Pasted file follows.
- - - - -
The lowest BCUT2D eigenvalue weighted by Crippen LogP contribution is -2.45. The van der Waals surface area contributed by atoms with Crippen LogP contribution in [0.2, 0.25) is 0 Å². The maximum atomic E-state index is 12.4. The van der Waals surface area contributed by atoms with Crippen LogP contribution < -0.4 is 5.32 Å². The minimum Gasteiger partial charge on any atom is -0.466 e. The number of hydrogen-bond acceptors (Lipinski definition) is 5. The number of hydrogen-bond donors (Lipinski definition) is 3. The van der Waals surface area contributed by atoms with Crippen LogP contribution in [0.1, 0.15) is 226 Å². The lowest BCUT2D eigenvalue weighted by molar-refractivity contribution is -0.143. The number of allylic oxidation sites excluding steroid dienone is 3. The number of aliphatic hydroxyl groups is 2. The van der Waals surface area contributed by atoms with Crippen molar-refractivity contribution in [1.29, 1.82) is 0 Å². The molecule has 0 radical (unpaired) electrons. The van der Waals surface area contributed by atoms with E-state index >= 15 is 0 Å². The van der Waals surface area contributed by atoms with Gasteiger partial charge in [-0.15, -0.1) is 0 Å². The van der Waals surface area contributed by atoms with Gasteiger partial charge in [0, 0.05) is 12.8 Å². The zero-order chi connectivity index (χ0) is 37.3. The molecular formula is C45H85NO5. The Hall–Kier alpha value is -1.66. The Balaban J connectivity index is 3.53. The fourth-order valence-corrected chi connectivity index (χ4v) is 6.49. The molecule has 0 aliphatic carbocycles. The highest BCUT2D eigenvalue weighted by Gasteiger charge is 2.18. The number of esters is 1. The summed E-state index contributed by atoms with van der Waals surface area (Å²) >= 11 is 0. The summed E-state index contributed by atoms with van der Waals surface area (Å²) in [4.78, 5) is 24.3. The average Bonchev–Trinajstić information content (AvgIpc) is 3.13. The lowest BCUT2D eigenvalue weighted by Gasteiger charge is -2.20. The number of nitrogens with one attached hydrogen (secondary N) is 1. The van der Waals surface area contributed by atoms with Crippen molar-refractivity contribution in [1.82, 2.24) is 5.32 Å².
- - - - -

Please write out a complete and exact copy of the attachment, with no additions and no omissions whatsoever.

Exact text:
The lowest BCUT2D eigenvalue weighted by Crippen LogP contribution is -2.45. The van der Waals surface area contributed by atoms with Crippen LogP contribution in [0.2, 0.25) is 0 Å². The maximum atomic E-state index is 12.4. The van der Waals surface area contributed by atoms with Crippen LogP contribution < -0.4 is 5.32 Å². The minimum Gasteiger partial charge on any atom is -0.466 e. The number of hydrogen-bond acceptors (Lipinski definition) is 5. The number of hydrogen-bond donors (Lipinski definition) is 3. The van der Waals surface area contributed by atoms with Crippen LogP contribution in [0.1, 0.15) is 226 Å². The lowest BCUT2D eigenvalue weighted by molar-refractivity contribution is -0.143. The number of allylic oxidation sites excluding steroid dienone is 3. The number of aliphatic hydroxyl groups is 2. The van der Waals surface area contributed by atoms with Crippen molar-refractivity contribution in [1.29, 1.82) is 0 Å². The molecule has 0 radical (unpaired) electrons. The van der Waals surface area contributed by atoms with E-state index >= 15 is 0 Å². The van der Waals surface area contributed by atoms with Gasteiger partial charge in [-0.15, -0.1) is 0 Å². The van der Waals surface area contributed by atoms with Gasteiger partial charge in [0, 0.05) is 12.8 Å². The zero-order chi connectivity index (χ0) is 37.3. The molecular formula is C45H85NO5. The Hall–Kier alpha value is -1.66. The Balaban J connectivity index is 3.53. The fourth-order valence-corrected chi connectivity index (χ4v) is 6.49. The molecule has 0 aliphatic carbocycles. The highest BCUT2D eigenvalue weighted by Gasteiger charge is 2.18. The number of esters is 1. The summed E-state index contributed by atoms with van der Waals surface area (Å²) >= 11 is 0. The summed E-state index contributed by atoms with van der Waals surface area (Å²) in [4.78, 5) is 24.3. The average Bonchev–Trinajstić information content (AvgIpc) is 3.13. The lowest BCUT2D eigenvalue weighted by Gasteiger charge is -2.20. The number of nitrogens with one attached hydrogen (secondary N) is 1. The van der Waals surface area contributed by atoms with Crippen molar-refractivity contribution in [1.82, 2.24) is 5.32 Å².